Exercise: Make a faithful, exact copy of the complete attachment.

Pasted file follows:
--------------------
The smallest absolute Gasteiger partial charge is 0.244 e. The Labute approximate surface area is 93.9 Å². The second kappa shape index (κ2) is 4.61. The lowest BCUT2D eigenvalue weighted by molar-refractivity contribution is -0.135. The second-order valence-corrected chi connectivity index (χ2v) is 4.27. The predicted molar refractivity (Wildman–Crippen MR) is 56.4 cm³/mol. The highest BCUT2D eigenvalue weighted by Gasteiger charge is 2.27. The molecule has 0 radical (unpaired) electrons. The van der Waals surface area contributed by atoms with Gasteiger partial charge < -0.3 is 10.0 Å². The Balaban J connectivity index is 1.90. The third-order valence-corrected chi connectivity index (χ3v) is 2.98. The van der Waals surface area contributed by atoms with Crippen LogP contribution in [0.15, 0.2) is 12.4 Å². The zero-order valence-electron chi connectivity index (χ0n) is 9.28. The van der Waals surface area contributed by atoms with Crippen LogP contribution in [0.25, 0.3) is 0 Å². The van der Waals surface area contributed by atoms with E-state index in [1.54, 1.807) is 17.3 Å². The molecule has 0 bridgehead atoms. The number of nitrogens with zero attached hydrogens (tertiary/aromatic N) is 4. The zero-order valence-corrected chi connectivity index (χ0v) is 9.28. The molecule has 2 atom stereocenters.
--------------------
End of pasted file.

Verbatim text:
The smallest absolute Gasteiger partial charge is 0.244 e. The Labute approximate surface area is 93.9 Å². The second kappa shape index (κ2) is 4.61. The lowest BCUT2D eigenvalue weighted by molar-refractivity contribution is -0.135. The second-order valence-corrected chi connectivity index (χ2v) is 4.27. The predicted molar refractivity (Wildman–Crippen MR) is 56.4 cm³/mol. The highest BCUT2D eigenvalue weighted by Gasteiger charge is 2.27. The molecule has 0 radical (unpaired) electrons. The van der Waals surface area contributed by atoms with Gasteiger partial charge < -0.3 is 10.0 Å². The Balaban J connectivity index is 1.90. The third-order valence-corrected chi connectivity index (χ3v) is 2.98. The van der Waals surface area contributed by atoms with Crippen LogP contribution in [0.15, 0.2) is 12.4 Å². The zero-order valence-electron chi connectivity index (χ0n) is 9.28. The van der Waals surface area contributed by atoms with Crippen LogP contribution in [0.25, 0.3) is 0 Å². The van der Waals surface area contributed by atoms with E-state index in [1.54, 1.807) is 17.3 Å². The molecule has 0 bridgehead atoms. The number of nitrogens with zero attached hydrogens (tertiary/aromatic N) is 4. The zero-order valence-corrected chi connectivity index (χ0v) is 9.28. The molecule has 2 atom stereocenters.